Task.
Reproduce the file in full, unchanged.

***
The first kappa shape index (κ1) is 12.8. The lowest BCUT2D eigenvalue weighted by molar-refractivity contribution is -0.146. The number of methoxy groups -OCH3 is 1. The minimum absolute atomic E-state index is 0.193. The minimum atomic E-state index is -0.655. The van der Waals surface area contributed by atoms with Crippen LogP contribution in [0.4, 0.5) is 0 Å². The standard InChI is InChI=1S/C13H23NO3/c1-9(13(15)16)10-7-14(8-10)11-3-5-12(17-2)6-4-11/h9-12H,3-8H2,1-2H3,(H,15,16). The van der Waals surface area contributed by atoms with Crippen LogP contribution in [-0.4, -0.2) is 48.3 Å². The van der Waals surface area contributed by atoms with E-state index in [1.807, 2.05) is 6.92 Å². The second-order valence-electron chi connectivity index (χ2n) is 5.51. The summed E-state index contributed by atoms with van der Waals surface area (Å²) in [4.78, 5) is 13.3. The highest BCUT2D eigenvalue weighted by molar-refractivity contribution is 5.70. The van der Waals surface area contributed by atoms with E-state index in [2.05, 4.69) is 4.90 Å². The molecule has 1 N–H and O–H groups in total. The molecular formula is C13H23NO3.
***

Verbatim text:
The first kappa shape index (κ1) is 12.8. The lowest BCUT2D eigenvalue weighted by molar-refractivity contribution is -0.146. The number of methoxy groups -OCH3 is 1. The minimum absolute atomic E-state index is 0.193. The minimum atomic E-state index is -0.655. The van der Waals surface area contributed by atoms with Crippen LogP contribution in [0.4, 0.5) is 0 Å². The standard InChI is InChI=1S/C13H23NO3/c1-9(13(15)16)10-7-14(8-10)11-3-5-12(17-2)6-4-11/h9-12H,3-8H2,1-2H3,(H,15,16). The van der Waals surface area contributed by atoms with Crippen LogP contribution in [-0.4, -0.2) is 48.3 Å². The van der Waals surface area contributed by atoms with E-state index in [1.807, 2.05) is 6.92 Å². The second-order valence-electron chi connectivity index (χ2n) is 5.51. The summed E-state index contributed by atoms with van der Waals surface area (Å²) in [4.78, 5) is 13.3. The highest BCUT2D eigenvalue weighted by molar-refractivity contribution is 5.70. The van der Waals surface area contributed by atoms with E-state index in [2.05, 4.69) is 4.90 Å². The molecule has 1 N–H and O–H groups in total. The molecular formula is C13H23NO3.